Thursday, September 2, 2010

The Grind


Up to this point, I have had exactly 11 jobs. I've been a nanny, a freelance writer, a cashier at the Hallmark store, a doctor's office file clerk—even an aid at a Korean tutoring center. But the position that seems to stick with me the very most is coffee barista.

When I realized the Korean tutoring center wasn't my cup of tea, I interviewed at a local coffeehouse—hoping espresso was more my taste. I was 18. Naive. Just starting college. I had no idea that this job would shape me and impact me forever.

I know, I know. I'm a writer. The jobs that should've changed my life are the ones that helped me hone my craft. But those jobs didn't force me out of my shell the way the coffee job did.

I started out there trying to control flustered blushing attacks that sent me running to the kitchen (particularly when a hot guy would approach the counter). It was my first time having to manage people. First time employing PR skills to smooth over customer upsets. I'd never actually made a cup of coffee, let alone a double latte with soy milk and a shot of vanilla. And I'd never really had to schmooze.

I grew during my 4+ years at the shop. I came out of my shell and got so deep in the processes of the business, I almost felt like I could've run the place. When I was weeks away from graduating, one of my regular customers said, "I would buy this place if you'd stay here and be in charge of it." I was flattered, but I knew I wanted to fry some other fish...

Of all the jobs I've held, the coffeehouse gig is the only one I dream about on a regular basis. Just about every two months, I'm back behind that counter, straining to remember prices or drink recipes. Just this week, I dreamed I was trying to make a cappuccino. I clicked a serving of espresso grounds into the banger (I can't remember if that's what it's actually called) and was trying to level it off so I could insert it into the machine, but I just ended up making a big mess. I'm sure this is wholly indicative of some area of my life right now. Trying so hard, but can't quite get it right.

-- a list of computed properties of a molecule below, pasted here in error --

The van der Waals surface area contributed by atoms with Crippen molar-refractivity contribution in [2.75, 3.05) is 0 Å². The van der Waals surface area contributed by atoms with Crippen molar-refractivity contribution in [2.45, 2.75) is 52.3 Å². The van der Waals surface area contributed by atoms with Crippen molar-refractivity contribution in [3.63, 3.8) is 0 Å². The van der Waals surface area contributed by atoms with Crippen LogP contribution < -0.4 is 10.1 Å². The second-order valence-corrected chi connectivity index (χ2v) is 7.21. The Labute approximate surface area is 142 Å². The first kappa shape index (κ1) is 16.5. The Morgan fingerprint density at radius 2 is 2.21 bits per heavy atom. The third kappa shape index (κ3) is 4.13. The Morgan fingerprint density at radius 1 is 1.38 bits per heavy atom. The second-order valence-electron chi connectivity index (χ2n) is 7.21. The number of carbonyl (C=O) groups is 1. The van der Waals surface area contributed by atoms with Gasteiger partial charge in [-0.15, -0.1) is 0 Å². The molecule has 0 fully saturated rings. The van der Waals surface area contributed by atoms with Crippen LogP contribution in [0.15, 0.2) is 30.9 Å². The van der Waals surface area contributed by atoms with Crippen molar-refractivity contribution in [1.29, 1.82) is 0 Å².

I wonder how long my coffee dreams will haunt me. If, when I'm an old lady, I'll still be thinking about my go-to greeting, "Hi, what can I get for you today?" Sometimes I wonder if I'll someday be beside an espresso machine again. Maybe in Napa or Florence. Only this time, I won't hide in the back when the handsome Italian men want to come in and woo me as I steam their milk...

8 comments:

Wow, that was awkward said...

Love the not your cup of tea segue to the coffee house. You are indeed an excellent writer.

I'll have a large sugar free vanilla nonfat no water extra hot chai please.

Sizzle said...

It's interesting what jobs shaped us/impacted us the most...I learned so much about dealing with people when I worked at Michael's Arts & Crafts for 4 years. But I would NEVER EVER want to work there again. ;-)

LesleyG said...

I have always thought I'd enjoy that job. I love dealing with people and I have had many jobs that do just that, but I'm not sure if it's just because I love it more when I'm not actually doing it. :)

thecoconutdiaries said...

You musta worked at one of 'dem dare fancy establishments because the one my friend worked at was full of potheads and bi-sexuals knocking boots on the manager's desk.

But my hometown was weird like that...

Mandy said...

You're dirty.

Danielle said...

I actually think that would be a fun job. I am ready for a fun job!

Mel Heth said...

Wow TWA - Ha I'm not sure that segue makes me an excellent writer, but thanks. Your coffee order will be shipped to you later today via Fedex.

Sizzle - Oh the crafting you must have done during your days at Michael's! I really think everyone should have to work in retail or the restaurant business sometime in their lives - then they would understand what it's like to deal with snotty customers - and maybe they'd become better customers themselves.

Lesley - It's a really fun job. The only drawback is coffee grounds in your shoes every day. :)

Coconut - That's so funny you say that - we had a bisexual and plenty of pot smokers! They just usually worked the night shifts. I was a morning shifter - so everyone was pretty prim and proper.

Mandy - I know you are, but what am I?

Danielle - It really is a great job. I've often thought it would be fun to write a book set in a coffee shop.

geekhiker said...

Ugh, don't go to Napa. Too trendy.

Maybe your dreams will haunt you until you do open that shop, though. Of course, when the hot Italian men come in the door, you'll have to worry if Mr. W is the jealous type!